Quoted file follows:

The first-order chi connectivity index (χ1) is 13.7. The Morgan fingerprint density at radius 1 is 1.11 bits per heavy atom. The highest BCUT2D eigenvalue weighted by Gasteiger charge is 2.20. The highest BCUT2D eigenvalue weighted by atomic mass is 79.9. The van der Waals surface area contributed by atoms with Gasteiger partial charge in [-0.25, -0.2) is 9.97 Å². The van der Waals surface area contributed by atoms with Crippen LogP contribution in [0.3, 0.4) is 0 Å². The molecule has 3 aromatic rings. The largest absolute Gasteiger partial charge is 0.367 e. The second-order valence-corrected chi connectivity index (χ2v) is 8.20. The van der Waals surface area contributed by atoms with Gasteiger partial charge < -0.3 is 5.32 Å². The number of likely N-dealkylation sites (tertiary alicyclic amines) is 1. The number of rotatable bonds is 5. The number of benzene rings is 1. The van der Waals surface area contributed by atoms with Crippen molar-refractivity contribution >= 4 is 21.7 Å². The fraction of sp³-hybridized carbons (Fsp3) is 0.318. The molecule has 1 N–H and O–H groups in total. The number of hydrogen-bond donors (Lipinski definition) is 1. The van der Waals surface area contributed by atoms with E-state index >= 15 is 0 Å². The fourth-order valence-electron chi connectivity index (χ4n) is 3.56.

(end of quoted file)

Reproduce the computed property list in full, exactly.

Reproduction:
The first-order chi connectivity index (χ1) is 13.7. The Morgan fingerprint density at radius 1 is 1.11 bits per heavy atom. The highest BCUT2D eigenvalue weighted by Gasteiger charge is 2.20. The highest BCUT2D eigenvalue weighted by atomic mass is 79.9. The van der Waals surface area contributed by atoms with Gasteiger partial charge in [-0.25, -0.2) is 9.97 Å². The van der Waals surface area contributed by atoms with Crippen LogP contribution in [0.3, 0.4) is 0 Å². The molecule has 3 aromatic rings. The largest absolute Gasteiger partial charge is 0.367 e. The second-order valence-corrected chi connectivity index (χ2v) is 8.20. The van der Waals surface area contributed by atoms with Gasteiger partial charge < -0.3 is 5.32 Å². The number of likely N-dealkylation sites (tertiary alicyclic amines) is 1. The number of rotatable bonds is 5. The number of benzene rings is 1. The van der Waals surface area contributed by atoms with Crippen molar-refractivity contribution >= 4 is 21.7 Å². The fraction of sp³-hybridized carbons (Fsp3) is 0.318. The molecule has 1 N–H and O–H groups in total. The number of hydrogen-bond donors (Lipinski definition) is 1. The van der Waals surface area contributed by atoms with E-state index >= 15 is 0 Å². The fourth-order valence-electron chi connectivity index (χ4n) is 3.56.